Ancestor of snakes, lizards likely gave birth to live young

Ancestor of snakes, lizards likely gave birth to live young
Alex Pyron is the Robert F. Griggs Assistant Professor of Biology in the Columbian College of Arts and Sciences at the George Washington University. Credit: The George Washington University

The ancestor of snakes and lizards likely gave birth to live young, rather than laid eggs, and over time species have switched back and forth in their preferred reproductive mode, according to research published in print in Ecology Letters Dec. 17.

"This is a very unusual and controversial finding, and a major overturn of an accepted school of thought," said Alex Pyron, Robert F. Griggs Assistant Professor of Biology in the Columbian College of Arts and Sciences at the George Washington University. "Before, researchers long assumed that the ancestor of and laid eggs, and that if a species switched to , it never reverted back. We found this wasn't the case."

The findings push researchers' understanding of the evolution of live birth a lot further back in time to 175 million years ago, showing that live birth has a much more ancient past as a strategy than previously believed. The findings are backed by several recent plesiosaur and mosasaur fossil discoveries and the fossil record of a few lizards from the Cretaceous Period, which had embryos in the mother and had live birth.

Dr. Pyron analyzed an evolutionary tree containing all groups of squamates—the group that comprises lizards and snakes—which he and a team of researchers published in the journal BMC Evolutionary Biology earlier this year. The tree, which uses DNA sequencing technology to group thousands of lizards and snakes, includes all families and subfamilies and most genus and species groups.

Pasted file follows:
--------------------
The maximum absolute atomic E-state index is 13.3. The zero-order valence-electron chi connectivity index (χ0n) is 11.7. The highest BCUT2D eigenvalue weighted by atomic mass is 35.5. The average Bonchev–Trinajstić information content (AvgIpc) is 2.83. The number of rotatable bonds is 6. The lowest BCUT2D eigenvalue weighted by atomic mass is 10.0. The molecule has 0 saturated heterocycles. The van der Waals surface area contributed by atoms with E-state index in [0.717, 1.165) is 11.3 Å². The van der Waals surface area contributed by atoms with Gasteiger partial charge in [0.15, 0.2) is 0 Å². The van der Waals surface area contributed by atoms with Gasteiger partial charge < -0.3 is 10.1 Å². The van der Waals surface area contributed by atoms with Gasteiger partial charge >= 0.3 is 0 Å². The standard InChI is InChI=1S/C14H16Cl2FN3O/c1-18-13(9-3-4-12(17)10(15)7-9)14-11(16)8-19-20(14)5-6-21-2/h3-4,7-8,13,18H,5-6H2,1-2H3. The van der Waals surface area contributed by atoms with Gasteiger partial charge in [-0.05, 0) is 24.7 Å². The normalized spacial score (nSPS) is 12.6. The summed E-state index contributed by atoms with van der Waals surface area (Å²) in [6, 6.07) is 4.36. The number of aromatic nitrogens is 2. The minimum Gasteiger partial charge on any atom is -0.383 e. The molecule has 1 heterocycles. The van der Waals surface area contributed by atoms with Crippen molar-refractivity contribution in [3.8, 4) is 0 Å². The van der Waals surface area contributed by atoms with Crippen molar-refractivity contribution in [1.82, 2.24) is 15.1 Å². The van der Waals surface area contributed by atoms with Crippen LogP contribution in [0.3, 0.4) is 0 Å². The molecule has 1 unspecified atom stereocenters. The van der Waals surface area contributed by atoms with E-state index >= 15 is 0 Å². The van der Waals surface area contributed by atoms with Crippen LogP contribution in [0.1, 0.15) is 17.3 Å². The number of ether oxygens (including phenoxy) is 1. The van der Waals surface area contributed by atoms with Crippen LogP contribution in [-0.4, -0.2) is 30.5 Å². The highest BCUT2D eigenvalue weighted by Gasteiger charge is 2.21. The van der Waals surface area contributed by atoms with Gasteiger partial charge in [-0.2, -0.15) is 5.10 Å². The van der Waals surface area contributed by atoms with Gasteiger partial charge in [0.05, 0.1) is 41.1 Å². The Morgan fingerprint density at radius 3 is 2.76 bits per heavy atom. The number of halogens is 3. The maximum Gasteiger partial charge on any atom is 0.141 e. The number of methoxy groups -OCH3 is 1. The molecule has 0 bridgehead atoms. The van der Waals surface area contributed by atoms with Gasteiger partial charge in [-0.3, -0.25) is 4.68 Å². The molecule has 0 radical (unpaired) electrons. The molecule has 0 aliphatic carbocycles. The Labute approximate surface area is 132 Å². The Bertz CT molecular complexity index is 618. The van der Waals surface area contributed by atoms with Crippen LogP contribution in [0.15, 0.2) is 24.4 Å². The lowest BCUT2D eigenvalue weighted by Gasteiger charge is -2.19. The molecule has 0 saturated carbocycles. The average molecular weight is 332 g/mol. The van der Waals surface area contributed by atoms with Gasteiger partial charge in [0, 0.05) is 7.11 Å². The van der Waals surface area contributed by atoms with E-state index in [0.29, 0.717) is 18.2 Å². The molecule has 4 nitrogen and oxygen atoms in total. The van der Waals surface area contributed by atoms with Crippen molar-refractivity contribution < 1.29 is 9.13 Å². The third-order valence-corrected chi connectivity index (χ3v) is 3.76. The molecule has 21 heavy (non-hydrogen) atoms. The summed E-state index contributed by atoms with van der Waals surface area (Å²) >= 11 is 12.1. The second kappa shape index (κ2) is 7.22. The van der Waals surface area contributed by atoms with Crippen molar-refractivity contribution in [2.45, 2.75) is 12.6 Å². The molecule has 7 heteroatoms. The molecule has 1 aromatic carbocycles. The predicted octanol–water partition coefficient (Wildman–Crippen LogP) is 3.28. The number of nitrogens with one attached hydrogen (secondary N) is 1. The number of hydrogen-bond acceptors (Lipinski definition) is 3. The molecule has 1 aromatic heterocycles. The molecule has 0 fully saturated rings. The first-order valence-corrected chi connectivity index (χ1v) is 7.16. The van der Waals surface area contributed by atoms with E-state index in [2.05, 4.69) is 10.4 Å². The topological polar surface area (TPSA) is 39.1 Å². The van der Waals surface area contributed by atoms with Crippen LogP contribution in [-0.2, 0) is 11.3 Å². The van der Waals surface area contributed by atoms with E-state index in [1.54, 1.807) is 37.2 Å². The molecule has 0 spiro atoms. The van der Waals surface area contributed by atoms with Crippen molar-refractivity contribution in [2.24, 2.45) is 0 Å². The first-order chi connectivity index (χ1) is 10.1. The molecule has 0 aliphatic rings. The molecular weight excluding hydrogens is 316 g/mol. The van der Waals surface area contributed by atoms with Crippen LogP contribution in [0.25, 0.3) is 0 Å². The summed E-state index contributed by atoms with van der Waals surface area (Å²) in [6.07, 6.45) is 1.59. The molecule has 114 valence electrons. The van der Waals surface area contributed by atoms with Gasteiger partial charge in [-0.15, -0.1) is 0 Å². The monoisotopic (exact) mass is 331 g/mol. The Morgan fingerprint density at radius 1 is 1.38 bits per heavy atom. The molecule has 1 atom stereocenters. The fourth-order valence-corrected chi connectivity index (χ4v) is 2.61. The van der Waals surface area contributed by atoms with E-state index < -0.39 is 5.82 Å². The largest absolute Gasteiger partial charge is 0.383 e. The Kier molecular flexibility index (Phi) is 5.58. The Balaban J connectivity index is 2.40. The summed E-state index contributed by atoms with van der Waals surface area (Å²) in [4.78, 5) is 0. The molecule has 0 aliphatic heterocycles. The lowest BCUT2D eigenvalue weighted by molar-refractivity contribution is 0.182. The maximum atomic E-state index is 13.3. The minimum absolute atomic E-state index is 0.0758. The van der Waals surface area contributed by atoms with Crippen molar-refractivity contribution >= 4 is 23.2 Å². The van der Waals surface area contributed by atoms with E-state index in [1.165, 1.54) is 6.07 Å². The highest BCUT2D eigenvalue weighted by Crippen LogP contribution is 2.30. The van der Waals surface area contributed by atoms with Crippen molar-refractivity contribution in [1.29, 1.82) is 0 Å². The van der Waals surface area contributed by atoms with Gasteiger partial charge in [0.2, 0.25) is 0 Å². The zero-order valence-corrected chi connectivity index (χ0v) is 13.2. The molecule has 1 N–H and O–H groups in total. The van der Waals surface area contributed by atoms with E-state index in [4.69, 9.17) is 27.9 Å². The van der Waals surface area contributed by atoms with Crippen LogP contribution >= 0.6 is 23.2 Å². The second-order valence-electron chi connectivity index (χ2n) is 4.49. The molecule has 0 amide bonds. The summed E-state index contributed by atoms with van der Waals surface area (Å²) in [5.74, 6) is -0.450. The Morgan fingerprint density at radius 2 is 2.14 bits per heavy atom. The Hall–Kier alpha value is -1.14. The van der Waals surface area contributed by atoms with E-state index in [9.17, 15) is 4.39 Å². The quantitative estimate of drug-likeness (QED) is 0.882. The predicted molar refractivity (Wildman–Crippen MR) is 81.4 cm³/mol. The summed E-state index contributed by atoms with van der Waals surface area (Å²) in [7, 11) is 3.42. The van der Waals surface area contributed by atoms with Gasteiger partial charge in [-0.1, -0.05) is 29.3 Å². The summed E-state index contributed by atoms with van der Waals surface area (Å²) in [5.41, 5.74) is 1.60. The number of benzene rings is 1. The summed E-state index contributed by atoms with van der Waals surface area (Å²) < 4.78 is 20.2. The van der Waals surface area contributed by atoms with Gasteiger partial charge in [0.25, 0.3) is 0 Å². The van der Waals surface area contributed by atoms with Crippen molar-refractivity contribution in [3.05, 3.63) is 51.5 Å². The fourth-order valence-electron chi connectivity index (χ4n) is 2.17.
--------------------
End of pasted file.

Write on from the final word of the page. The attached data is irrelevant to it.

In total, about 115 groups of lizards and snakes, or about 2,000 species, have live birth. The other 8,000 species lay eggs—at least right now.

Dr. Pyron is working next to analyze all tetrapods—a group comprised of animals with four legs, such as amphibians, reptiles, birds, mammals and turtles— to see if there are any new surprises about the evolution of their reproductive modes. He also wants to test the genetics at work behind the evolutionary switching of reproductive mode.


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Biologists map the family tree of all known snake and lizard groups

More information: onlinelibrary.wiley.com/doi/10.1111/ele.12168/full
Citation: Ancestor of snakes, lizards likely gave birth to live young (2013, December 17) retrieved 14 October 2019 from https://phys.org/news/2013-12-ancestor-snakes-lizards-gave-birth.html
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Dec 17, 2013
Why are you here verkle? There are more suitables sites for you.

Dec 17, 2013
The paper argues that viviparity appeared early and that there have likely been many switches between viviparity and oviparity, *not* that the common ancestor of all Squamata was viviparous.

I don't think their explanation is likely, and there aren't yet genomes from enough species to do a reasonable phylogenetic analysis to find out whether they're right or not. It's certainly not crazy, though.

>There is no reproducibility
Sure there is. Download R, download their supporting data, and do your own analysis.
>no testability
Oh, it's testable. But it would be expensive and take many years of breeding, and no one cares that much about snake viviparity.
>and certainly no accuracy.
Show me where you object to their analysis.

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